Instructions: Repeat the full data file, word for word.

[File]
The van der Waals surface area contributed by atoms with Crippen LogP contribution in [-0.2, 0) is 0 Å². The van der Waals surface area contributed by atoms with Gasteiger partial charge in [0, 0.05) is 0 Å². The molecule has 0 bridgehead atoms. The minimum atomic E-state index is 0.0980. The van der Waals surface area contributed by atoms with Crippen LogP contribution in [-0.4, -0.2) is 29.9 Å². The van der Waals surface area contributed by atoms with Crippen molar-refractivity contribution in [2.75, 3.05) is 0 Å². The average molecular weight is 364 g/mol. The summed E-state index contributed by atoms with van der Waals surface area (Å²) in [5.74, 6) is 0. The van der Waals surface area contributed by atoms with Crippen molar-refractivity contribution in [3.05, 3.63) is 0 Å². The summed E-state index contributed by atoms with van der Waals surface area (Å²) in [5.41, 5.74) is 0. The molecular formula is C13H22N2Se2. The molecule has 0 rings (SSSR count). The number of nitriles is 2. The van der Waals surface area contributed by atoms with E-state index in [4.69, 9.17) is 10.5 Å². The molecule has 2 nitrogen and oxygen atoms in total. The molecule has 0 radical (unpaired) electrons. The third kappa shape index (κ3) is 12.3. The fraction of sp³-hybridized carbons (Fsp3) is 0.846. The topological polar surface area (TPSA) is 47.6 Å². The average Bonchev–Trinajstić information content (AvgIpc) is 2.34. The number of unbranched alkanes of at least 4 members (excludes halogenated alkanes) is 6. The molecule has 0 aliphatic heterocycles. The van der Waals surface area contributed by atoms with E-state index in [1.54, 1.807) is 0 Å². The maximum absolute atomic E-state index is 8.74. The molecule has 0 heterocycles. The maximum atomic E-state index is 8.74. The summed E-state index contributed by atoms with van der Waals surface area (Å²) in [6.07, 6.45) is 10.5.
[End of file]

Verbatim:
The van der Waals surface area contributed by atoms with Crippen LogP contribution in [-0.2, 0) is 0 Å². The van der Waals surface area contributed by atoms with Gasteiger partial charge in [0, 0.05) is 0 Å². The molecule has 0 bridgehead atoms. The minimum atomic E-state index is 0.0980. The van der Waals surface area contributed by atoms with Crippen LogP contribution in [-0.4, -0.2) is 29.9 Å². The van der Waals surface area contributed by atoms with Crippen molar-refractivity contribution in [2.75, 3.05) is 0 Å². The average molecular weight is 364 g/mol. The summed E-state index contributed by atoms with van der Waals surface area (Å²) in [5.74, 6) is 0. The van der Waals surface area contributed by atoms with Crippen molar-refractivity contribution in [3.05, 3.63) is 0 Å². The summed E-state index contributed by atoms with van der Waals surface area (Å²) in [5.41, 5.74) is 0. The molecular formula is C13H22N2Se2. The molecule has 0 rings (SSSR count). The number of nitriles is 2. The van der Waals surface area contributed by atoms with E-state index in [4.69, 9.17) is 10.5 Å². The molecule has 2 nitrogen and oxygen atoms in total. The molecule has 0 radical (unpaired) electrons. The third kappa shape index (κ3) is 12.3. The fraction of sp³-hybridized carbons (Fsp3) is 0.846. The topological polar surface area (TPSA) is 47.6 Å². The average Bonchev–Trinajstić information content (AvgIpc) is 2.34. The number of unbranched alkanes of at least 4 members (excludes halogenated alkanes) is 6. The molecule has 0 aliphatic heterocycles. The van der Waals surface area contributed by atoms with E-state index in [1.54, 1.807) is 0 Å². The maximum absolute atomic E-state index is 8.74. The molecule has 0 heterocycles. The maximum atomic E-state index is 8.74. The summed E-state index contributed by atoms with van der Waals surface area (Å²) in [6.07, 6.45) is 10.5.